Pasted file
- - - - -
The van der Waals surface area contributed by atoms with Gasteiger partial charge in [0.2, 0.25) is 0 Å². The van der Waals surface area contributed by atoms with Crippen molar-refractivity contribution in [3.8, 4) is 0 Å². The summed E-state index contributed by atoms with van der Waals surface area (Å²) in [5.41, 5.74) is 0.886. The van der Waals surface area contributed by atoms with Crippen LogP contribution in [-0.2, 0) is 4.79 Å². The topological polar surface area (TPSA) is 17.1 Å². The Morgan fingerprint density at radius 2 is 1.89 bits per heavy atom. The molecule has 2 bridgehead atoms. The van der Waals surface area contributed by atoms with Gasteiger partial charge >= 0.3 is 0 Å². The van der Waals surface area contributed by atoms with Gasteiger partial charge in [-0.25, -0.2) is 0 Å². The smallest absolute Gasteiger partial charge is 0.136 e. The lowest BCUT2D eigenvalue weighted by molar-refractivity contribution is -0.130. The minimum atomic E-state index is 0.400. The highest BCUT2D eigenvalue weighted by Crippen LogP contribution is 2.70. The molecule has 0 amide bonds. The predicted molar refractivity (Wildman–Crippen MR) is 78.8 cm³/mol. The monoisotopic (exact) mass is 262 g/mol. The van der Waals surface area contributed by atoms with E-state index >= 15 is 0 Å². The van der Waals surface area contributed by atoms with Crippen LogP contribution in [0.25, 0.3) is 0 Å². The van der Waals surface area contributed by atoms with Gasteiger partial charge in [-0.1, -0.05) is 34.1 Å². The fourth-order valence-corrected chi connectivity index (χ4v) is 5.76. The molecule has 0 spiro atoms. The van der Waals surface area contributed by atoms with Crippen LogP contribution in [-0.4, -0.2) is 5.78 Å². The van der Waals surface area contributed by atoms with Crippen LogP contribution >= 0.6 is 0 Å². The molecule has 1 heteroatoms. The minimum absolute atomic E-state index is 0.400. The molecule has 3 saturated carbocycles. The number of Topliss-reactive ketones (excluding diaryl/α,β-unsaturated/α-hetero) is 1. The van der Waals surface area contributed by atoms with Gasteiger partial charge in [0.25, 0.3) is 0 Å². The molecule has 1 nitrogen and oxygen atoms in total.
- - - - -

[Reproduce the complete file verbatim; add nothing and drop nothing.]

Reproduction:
The van der Waals surface area contributed by atoms with Gasteiger partial charge in [0.2, 0.25) is 0 Å². The van der Waals surface area contributed by atoms with Crippen molar-refractivity contribution in [3.8, 4) is 0 Å². The summed E-state index contributed by atoms with van der Waals surface area (Å²) in [5.41, 5.74) is 0.886. The van der Waals surface area contributed by atoms with Crippen LogP contribution in [-0.2, 0) is 4.79 Å². The topological polar surface area (TPSA) is 17.1 Å². The Morgan fingerprint density at radius 2 is 1.89 bits per heavy atom. The molecule has 2 bridgehead atoms. The van der Waals surface area contributed by atoms with Gasteiger partial charge >= 0.3 is 0 Å². The van der Waals surface area contributed by atoms with Gasteiger partial charge in [-0.25, -0.2) is 0 Å². The smallest absolute Gasteiger partial charge is 0.136 e. The lowest BCUT2D eigenvalue weighted by molar-refractivity contribution is -0.130. The minimum atomic E-state index is 0.400. The highest BCUT2D eigenvalue weighted by Crippen LogP contribution is 2.70. The molecule has 0 amide bonds. The predicted molar refractivity (Wildman–Crippen MR) is 78.8 cm³/mol. The monoisotopic (exact) mass is 262 g/mol. The van der Waals surface area contributed by atoms with E-state index >= 15 is 0 Å². The van der Waals surface area contributed by atoms with Crippen LogP contribution in [0.25, 0.3) is 0 Å². The van der Waals surface area contributed by atoms with Gasteiger partial charge in [-0.1, -0.05) is 34.1 Å². The fourth-order valence-corrected chi connectivity index (χ4v) is 5.76. The molecule has 0 spiro atoms. The van der Waals surface area contributed by atoms with Crippen LogP contribution in [-0.4, -0.2) is 5.78 Å². The van der Waals surface area contributed by atoms with Crippen LogP contribution >= 0.6 is 0 Å². The molecule has 1 heteroatoms. The minimum absolute atomic E-state index is 0.400. The molecule has 3 saturated carbocycles. The number of Topliss-reactive ketones (excluding diaryl/α,β-unsaturated/α-hetero) is 1. The van der Waals surface area contributed by atoms with Gasteiger partial charge in [0.25, 0.3) is 0 Å². The molecule has 1 nitrogen and oxygen atoms in total.